Typically, when the National Response Framework is activated, FEMA will request that DoD provide a certain of capability -- logistical support or generators, for example. Generally, that capability will need to be made available within the first 24 to 72 hours of an emergency -- the most critical hours, he said.
DoD’s contribution to national preparedness comes at multiple levels, Rosenblum said.
“Obviously, the mission of national defense and homeland defense is the center of our responsibility to the nation,” he noted.
Requesting federal assistance
In addition, DoD is a critical actor in support to civil authorities during emergencies, Rosenblum said. If an individual state cannot meet its emergency response needs by itself or in partnership with another state, it’ll come to the federal government for assistance, he explained.
“FEMA is typically the federal lead,” he said. “Beyond that, FEMA will often reach out to DoD to provide assistance for especially large scale events, such as we saw in Hurricane Sandy or Hurricane Katrina.”
Once an emergency or disaster occurs and DoD’s help is requested, that help can take many forms, Rosenblum said. For instance, he said, installation commanders often have a mutual aid agreement with local first responders that promises the installation will provide assistance to the community in the event help is needed. Examples of how these agreements work may include a local fire department needing the help of an military installation’s fire department during a large structure fire, or when service members help fill sandbags when a neighboring community is preparing to face a flood.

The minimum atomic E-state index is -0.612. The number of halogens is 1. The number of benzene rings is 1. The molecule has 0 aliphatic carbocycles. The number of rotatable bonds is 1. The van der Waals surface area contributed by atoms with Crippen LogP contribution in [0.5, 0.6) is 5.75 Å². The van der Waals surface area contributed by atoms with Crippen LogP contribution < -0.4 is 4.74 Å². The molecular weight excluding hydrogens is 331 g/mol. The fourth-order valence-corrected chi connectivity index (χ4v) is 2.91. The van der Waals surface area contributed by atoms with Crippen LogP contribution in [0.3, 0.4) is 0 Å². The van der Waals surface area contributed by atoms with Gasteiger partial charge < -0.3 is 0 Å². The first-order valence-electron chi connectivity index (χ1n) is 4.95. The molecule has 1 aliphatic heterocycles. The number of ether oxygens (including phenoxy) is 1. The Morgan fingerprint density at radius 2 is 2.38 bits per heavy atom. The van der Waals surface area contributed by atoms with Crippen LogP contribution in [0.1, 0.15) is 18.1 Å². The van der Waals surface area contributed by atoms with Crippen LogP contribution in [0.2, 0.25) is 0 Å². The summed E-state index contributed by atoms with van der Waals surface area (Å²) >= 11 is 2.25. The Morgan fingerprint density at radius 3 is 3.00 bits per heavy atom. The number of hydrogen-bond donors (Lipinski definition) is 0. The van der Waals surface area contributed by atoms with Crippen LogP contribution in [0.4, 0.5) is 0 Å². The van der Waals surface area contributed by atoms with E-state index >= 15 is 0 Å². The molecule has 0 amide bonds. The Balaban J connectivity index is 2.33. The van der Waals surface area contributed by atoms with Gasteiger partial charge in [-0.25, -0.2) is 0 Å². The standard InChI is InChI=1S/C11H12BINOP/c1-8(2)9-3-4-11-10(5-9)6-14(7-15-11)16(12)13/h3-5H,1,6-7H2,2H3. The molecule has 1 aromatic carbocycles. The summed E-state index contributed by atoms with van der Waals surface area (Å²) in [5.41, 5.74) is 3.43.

Fire suppression aid
Another way DoD provides disaster and emergency response is through its support of the National Interagency Fire Center, Rosenblum said.
“That means that DoD is ready to support, when requested, federal firefighting efforts,” he said. “… Typically, the states first manage fire response, and if the fires are on federal land, then they will request support from the federal government.”
Then, in partnership with a state’s National Guard and lead federal agencies, DoD can provide assistance in fire suppression activities or in observing and identifying a fire’s movements or behavior, he added.
Hurricane Sandy disaster assistance
“Hurricane Sandy is a great example of the diversity of support DoD provides, as well as the complexity of responding to an event in a major urban area that crosses state lines,” Rosenblum said.
DoD support in the aftermath of Hurricane Sandy was provided at multiple levels, he explained. First, it came under the immediate response authority. “It also was provided by the Defense Logistics Agency and the U.S. Army Corps of Engineers,” Rosenblum said. DLA has a unique capability to let large-scale and emergency contracts quickly, he said, which enabled it to provide the generators that powered the recovery effort.
“In terms of the complexity of Sandy, what we also learned when power went out, one of the critical capabilities that was lost was the ability to pump gas,” he said. Without gas, the generators couldn’t run, which meant there was no power for communications. There was also no way to move people and goods, Rosenblum added.
So, he said, the first generators were dedicated “to making sure, at the gas station and at the larger infrastructure level, that those capabilities had sustainable power supplies so they could operate and therefore we could do the more direct tasks that assisted people in recovery.”
(Follow Claudette Roulo on Twitter: @roulododnews)